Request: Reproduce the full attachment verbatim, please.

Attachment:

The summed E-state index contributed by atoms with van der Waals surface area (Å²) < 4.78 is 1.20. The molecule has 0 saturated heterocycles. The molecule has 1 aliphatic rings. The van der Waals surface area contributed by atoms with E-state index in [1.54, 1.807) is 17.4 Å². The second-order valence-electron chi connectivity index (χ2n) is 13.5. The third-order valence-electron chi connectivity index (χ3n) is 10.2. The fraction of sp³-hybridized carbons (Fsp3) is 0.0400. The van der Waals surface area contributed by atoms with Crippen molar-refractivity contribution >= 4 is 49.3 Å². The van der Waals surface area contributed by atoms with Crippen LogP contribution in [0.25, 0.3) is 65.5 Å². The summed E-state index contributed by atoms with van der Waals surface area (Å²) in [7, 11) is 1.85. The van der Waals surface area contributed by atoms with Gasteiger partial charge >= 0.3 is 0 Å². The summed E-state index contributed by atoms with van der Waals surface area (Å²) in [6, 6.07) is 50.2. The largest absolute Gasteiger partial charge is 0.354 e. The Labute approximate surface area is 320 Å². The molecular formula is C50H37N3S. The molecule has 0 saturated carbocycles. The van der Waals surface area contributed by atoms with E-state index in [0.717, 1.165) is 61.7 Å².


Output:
The summed E-state index contributed by atoms with van der Waals surface area (Å²) < 4.78 is 1.20. The molecule has 0 saturated heterocycles. The molecule has 1 aliphatic rings. The van der Waals surface area contributed by atoms with E-state index in [1.54, 1.807) is 17.4 Å². The second-order valence-electron chi connectivity index (χ2n) is 13.5. The third-order valence-electron chi connectivity index (χ3n) is 10.2. The fraction of sp³-hybridized carbons (Fsp3) is 0.0400. The van der Waals surface area contributed by atoms with Crippen molar-refractivity contribution >= 4 is 49.3 Å². The van der Waals surface area contributed by atoms with Crippen LogP contribution in [0.25, 0.3) is 65.5 Å². The summed E-state index contributed by atoms with van der Waals surface area (Å²) in [7, 11) is 1.85. The van der Waals surface area contributed by atoms with Gasteiger partial charge >= 0.3 is 0 Å². The summed E-state index contributed by atoms with van der Waals surface area (Å²) in [6, 6.07) is 50.2. The largest absolute Gasteiger partial charge is 0.354 e. The Labute approximate surface area is 320 Å². The molecular formula is C50H37N3S. The molecule has 0 saturated carbocycles. The van der Waals surface area contributed by atoms with E-state index in [0.717, 1.165) is 61.7 Å².